Eventually I discovered the destination was in Strathcona Provincial Park, a place I had really wanted to visit since, forever. I didn’t have any other idea except that it would be good conditions, and we would have to get up at like 4am, which seemed to follow my general equation of more time outside = more fun.

We rolled up to our beautiful campsite at Comox Lake at around 10pm, with plans to wake up at 4am. Bedtime was near until Faron realized, he forgot his avalanche shovel, 3 hours back in Victoria! Selfishly, I realized that this piece of gear was not for him, but for me – he would need to use it to dig me out, if I was to be buried in an avalanche. So, there was no way I would go without it. I instantly remembered the busy brewpub we drove through in nearby Cumberland… surely some of the people there would have some avalanche gear we could borrow? And so, it was decided, that we would descent upon unsuspecting Cumberland at 10:30pm, and seek out an avalanche shovel. Faron would maybe walk around the bars going from table to table asking to borrow gear, and we would support. Hey, we really wanted to go skiing tomorrow!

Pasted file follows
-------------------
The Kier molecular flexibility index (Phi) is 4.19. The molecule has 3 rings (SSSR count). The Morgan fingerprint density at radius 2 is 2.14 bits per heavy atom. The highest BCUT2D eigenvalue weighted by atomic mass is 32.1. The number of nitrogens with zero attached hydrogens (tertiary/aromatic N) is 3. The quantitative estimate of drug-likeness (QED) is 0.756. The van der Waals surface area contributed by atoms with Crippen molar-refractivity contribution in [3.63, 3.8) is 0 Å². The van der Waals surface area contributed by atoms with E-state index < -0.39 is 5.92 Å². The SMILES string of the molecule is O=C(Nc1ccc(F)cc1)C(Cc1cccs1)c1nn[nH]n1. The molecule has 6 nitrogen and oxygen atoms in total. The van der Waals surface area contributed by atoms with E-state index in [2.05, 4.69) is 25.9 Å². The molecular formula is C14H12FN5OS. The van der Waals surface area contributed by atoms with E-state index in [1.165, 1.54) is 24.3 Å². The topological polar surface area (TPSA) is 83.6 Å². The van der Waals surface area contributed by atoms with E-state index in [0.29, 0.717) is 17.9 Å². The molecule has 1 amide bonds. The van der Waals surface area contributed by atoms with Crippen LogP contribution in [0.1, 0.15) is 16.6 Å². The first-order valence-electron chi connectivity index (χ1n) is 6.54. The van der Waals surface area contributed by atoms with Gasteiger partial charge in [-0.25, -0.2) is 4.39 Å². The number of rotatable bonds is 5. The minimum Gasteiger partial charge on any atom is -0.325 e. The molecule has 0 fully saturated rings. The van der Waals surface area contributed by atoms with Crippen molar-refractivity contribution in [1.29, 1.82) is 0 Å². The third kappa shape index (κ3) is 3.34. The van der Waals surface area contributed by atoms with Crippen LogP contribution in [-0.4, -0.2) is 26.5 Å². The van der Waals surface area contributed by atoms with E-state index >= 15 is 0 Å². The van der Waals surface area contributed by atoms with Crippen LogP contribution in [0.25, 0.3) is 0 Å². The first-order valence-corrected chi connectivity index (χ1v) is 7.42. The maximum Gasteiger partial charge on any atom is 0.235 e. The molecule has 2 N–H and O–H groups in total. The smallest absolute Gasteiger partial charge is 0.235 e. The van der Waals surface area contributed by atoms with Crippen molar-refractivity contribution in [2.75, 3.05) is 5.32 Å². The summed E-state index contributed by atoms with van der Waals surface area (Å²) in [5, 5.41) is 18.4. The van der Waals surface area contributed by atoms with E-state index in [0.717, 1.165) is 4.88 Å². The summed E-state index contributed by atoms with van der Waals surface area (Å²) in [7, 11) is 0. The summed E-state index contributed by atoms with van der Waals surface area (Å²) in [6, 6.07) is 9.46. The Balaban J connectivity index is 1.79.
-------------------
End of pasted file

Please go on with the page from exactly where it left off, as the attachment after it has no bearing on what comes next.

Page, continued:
We spent the first twenty minutes in Cumberland searching a friend-of-a-friend’s yard for their avalanche gear, hoping that they just kept their gear outside, or used the avy shovel also as a garden shovel. (Yes, we were that desperate and tired!) No luck, as you might imagine. Next up in our quest was our idea to descend on the brewpub. Unfortunately the brewpub was closed. However, the band was just leaving, who we solicited, and they told us of a Mike and Lisa who could maybe help. Apparently, Mike was part of the local Search and Rescue, and so he likely had the gear. We were told he was wearing a Hawaiian shirt today, and he was apparently at the Waverly Pub, just a few doors down. So we booked it to the Waverly.

The Waverly had some sort of event going on with a cover charge, but they let us in for free when we explained our quest. It was a bellydancing show. Faron went to look for Mike in Hawaiian shirt, meanwhile Chris and I enjoyed the bellydances. Faron came back, he was in luck, Mike was found, and he had agreed to lend us the shovel, he even lived around the corner. However, we would need to wait until the bellydance finale, which was to happen in 30 minutes.

How badly do you want to go skiing tomorrow?! Would you go to a bellydance show?!

Chris and I watched more bellydancing, and then Faron decided to drive us back to the campsite to get some rest, he would go back to retrieve the shovel with Mike. Finally, just before midnight, Faron returned to the campsite, having earned a borrowed shovel and enjoyed a free bellydancing show in the process. Success! We gifted ourselves an extra hour of sleep, thinking that 5am would be fine, given the unanticipated visit to the Waverly.